October 7, 2020
IRLI shows that only the American people should be represented in Washington
WASHINGTON—Yesterday, the Immigration Reform Law Institute (IRLI) filed a friend-of-the-court brief in the Supreme Court in support of President Trump’s decision not to include illegal aliens in the apportionment count of the census. A special three-judge panel in Manhattan district court had held that Trump’s decision was unlawful. The government now seeks expedited Supreme Court review of that ruling.
By law, the President is required to apportion seats in the House of Representatives among the states based on census figures, an apportionment that in turn determines how many electoral votes states receive. If illegal aliens were included in the number that the President used for apportionment, states such as New York, California, and Texas would have more representatives and electoral votes, and states such as Ohio, Indiana, and Alabama would have fewer, than they would if illegal aliens were not included.
The Constitution requires “the whole number of persons in each State” to be counted in the census. Plaintiffs claim that this language means that all people physically present in each state must be counted. But, as IRLI points out in its brief, that cannot be true, because foreign tourists present in a state are not, and should not be, counted in the census. And military personnel stationed abroad, who are not physically in a state, may be counted.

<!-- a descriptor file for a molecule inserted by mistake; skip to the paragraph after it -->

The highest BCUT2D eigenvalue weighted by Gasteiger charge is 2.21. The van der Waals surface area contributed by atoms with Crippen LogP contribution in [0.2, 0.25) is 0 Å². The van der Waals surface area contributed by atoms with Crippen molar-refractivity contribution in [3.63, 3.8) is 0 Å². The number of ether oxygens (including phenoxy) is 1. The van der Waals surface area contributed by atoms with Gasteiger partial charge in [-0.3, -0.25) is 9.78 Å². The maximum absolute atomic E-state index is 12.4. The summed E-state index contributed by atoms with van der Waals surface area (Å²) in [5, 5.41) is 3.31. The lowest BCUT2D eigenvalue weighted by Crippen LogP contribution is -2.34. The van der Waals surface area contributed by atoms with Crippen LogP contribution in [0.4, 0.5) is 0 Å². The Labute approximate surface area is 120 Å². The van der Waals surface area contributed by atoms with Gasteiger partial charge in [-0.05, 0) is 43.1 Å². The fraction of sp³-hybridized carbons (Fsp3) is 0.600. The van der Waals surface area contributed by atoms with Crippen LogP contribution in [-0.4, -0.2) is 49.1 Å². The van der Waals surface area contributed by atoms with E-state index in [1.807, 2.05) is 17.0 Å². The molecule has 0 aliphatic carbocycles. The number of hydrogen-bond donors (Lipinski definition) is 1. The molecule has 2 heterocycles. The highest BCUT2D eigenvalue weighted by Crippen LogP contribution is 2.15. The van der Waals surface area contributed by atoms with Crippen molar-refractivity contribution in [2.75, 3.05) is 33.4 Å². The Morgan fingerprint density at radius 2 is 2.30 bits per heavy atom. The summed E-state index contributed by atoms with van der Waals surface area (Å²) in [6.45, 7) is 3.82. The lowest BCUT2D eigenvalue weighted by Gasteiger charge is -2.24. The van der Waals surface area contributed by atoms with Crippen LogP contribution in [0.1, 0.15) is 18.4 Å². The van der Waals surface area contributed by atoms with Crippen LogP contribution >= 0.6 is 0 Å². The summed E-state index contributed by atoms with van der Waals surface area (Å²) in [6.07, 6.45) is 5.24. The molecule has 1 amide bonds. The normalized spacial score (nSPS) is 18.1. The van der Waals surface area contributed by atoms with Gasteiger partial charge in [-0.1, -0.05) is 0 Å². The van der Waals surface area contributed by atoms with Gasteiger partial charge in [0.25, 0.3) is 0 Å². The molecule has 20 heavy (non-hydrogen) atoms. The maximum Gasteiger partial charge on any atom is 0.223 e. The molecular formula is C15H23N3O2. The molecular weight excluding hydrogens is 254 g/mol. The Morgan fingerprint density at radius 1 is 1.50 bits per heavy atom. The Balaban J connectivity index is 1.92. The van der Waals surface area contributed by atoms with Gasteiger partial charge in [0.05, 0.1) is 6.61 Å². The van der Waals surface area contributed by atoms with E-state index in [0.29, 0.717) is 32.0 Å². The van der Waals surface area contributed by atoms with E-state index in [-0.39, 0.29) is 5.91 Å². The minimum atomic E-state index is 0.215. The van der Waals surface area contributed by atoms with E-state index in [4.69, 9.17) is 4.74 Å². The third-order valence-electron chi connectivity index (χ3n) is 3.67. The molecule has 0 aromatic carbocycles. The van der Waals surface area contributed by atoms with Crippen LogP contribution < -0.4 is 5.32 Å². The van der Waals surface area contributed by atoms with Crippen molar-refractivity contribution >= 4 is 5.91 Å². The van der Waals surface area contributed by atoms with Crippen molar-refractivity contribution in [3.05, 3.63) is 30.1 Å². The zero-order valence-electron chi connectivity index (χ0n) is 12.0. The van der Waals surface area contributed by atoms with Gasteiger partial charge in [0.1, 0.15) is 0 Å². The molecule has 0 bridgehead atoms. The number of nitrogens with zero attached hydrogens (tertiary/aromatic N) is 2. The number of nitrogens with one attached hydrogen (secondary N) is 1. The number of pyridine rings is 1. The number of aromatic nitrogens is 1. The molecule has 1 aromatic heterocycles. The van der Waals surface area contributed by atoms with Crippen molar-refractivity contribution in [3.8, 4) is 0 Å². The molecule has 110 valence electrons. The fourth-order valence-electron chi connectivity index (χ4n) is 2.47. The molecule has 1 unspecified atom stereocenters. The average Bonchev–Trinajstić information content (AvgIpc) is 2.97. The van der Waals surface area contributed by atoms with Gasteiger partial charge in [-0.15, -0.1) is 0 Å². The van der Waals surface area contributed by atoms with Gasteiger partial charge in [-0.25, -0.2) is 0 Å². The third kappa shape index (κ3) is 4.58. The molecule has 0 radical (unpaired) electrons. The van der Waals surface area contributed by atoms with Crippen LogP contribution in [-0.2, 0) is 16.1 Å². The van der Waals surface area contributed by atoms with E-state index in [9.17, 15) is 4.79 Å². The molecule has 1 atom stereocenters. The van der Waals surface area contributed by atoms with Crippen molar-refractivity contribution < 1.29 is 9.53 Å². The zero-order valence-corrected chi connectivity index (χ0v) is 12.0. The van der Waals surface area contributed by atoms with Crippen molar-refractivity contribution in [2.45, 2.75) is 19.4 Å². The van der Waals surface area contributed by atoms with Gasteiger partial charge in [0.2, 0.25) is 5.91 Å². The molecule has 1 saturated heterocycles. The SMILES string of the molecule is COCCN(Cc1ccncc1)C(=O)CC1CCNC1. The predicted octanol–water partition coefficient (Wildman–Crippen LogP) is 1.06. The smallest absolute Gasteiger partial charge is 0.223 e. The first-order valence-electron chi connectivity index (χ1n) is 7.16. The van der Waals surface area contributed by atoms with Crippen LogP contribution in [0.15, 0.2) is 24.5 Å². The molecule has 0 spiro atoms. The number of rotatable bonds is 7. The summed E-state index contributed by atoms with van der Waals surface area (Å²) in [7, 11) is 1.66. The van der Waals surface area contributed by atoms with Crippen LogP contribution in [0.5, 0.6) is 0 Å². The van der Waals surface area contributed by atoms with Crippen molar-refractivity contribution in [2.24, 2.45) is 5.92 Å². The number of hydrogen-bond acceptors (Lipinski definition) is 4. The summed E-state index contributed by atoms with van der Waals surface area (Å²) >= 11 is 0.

In its brief, IRLI makes the crucial, uncontestable point that when a person—whether a voter or a non-voter, such as a child—is counted in the census for apportionment, that person receives representation in our national government, including the House of Representatives. IRLI goes on to argue that 1) only members of the American people, that is, our national political community, should be given representation in our national government, and 2) illegal aliens, as the Supreme Court and other federal courts have held, are neither part of the American people nor members of our national political community. It follows by simple logic that they should not be counted for apportionment purposes.
“It is crystal clear that our national government should represent the American people, and no one else,” said Dale L. Wilcox, executive director and general counsel of IRLI. “And court after court has held that illegal aliens are not part of the American people. They therefore should not be represented by our elected officials in Washington, as they would be if included in the apportionment count. The Supreme Court has a duty to review in full the merits of this important case, in which the very sovereignty of the people, as well as the shape of the future electoral map, is at stake, and reverse the district court panel.”
The case is Trump v. New York, No. 20-366 (Supreme Court).
For additional information, contact: Brian Lonergan • 202-232-5590 • email@example.com
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